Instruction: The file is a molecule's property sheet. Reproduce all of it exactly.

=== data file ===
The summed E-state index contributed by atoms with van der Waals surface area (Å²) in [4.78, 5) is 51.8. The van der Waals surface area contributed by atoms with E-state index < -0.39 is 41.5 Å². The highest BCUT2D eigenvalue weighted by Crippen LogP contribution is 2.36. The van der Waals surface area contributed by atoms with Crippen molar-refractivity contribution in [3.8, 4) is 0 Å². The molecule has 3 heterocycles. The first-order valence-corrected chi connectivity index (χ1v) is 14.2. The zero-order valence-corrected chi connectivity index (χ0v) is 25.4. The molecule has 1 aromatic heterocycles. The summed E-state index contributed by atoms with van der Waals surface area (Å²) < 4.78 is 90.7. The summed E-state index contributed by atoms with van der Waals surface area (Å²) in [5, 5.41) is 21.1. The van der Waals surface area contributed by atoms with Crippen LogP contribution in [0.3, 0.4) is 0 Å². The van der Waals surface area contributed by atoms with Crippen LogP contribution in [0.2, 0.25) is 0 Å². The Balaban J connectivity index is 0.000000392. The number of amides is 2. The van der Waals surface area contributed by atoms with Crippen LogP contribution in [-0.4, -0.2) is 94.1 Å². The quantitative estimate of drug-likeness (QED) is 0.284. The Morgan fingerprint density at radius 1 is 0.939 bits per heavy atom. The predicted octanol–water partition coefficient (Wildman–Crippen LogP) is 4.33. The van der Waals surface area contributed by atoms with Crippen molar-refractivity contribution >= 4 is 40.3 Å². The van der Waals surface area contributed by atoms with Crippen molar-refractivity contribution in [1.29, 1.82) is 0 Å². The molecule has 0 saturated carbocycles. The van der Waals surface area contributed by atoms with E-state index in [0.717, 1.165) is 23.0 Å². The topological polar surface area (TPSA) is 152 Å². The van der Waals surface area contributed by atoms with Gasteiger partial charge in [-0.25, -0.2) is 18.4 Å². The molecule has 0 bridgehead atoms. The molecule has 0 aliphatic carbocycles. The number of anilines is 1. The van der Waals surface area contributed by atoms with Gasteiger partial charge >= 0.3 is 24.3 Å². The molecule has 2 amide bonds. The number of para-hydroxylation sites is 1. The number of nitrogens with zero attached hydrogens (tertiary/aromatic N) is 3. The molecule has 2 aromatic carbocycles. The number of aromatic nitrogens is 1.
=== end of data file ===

The summed E-state index contributed by atoms with van der Waals surface area (Å²) in [4.78, 5) is 51.8. The van der Waals surface area contributed by atoms with E-state index < -0.39 is 41.5 Å². The highest BCUT2D eigenvalue weighted by Crippen LogP contribution is 2.36. The van der Waals surface area contributed by atoms with Crippen molar-refractivity contribution in [3.8, 4) is 0 Å². The molecule has 3 heterocycles. The first-order valence-corrected chi connectivity index (χ1v) is 14.2. The zero-order valence-corrected chi connectivity index (χ0v) is 25.4. The molecule has 1 aromatic heterocycles. The summed E-state index contributed by atoms with van der Waals surface area (Å²) < 4.78 is 90.7. The summed E-state index contributed by atoms with van der Waals surface area (Å²) in [5, 5.41) is 21.1. The van der Waals surface area contributed by atoms with Crippen LogP contribution in [0.3, 0.4) is 0 Å². The van der Waals surface area contributed by atoms with Crippen LogP contribution in [0.2, 0.25) is 0 Å². The Balaban J connectivity index is 0.000000392. The number of amides is 2. The van der Waals surface area contributed by atoms with Crippen LogP contribution in [-0.4, -0.2) is 94.1 Å². The quantitative estimate of drug-likeness (QED) is 0.284. The Morgan fingerprint density at radius 1 is 0.939 bits per heavy atom. The predicted octanol–water partition coefficient (Wildman–Crippen LogP) is 4.33. The van der Waals surface area contributed by atoms with Crippen molar-refractivity contribution >= 4 is 40.3 Å². The van der Waals surface area contributed by atoms with Crippen molar-refractivity contribution in [1.29, 1.82) is 0 Å². The molecule has 0 saturated carbocycles. The van der Waals surface area contributed by atoms with E-state index in [0.717, 1.165) is 23.0 Å². The topological polar surface area (TPSA) is 152 Å². The van der Waals surface area contributed by atoms with Gasteiger partial charge in [-0.25, -0.2) is 18.4 Å². The molecule has 0 bridgehead atoms. The molecule has 0 aliphatic carbocycles. The number of anilines is 1. The van der Waals surface area contributed by atoms with Gasteiger partial charge >= 0.3 is 24.3 Å². The molecule has 2 amide bonds. The number of para-hydroxylation sites is 1. The number of nitrogens with zero attached hydrogens (tertiary/aromatic N) is 3. The molecule has 2 aromatic carbocycles. The number of aromatic nitrogens is 1.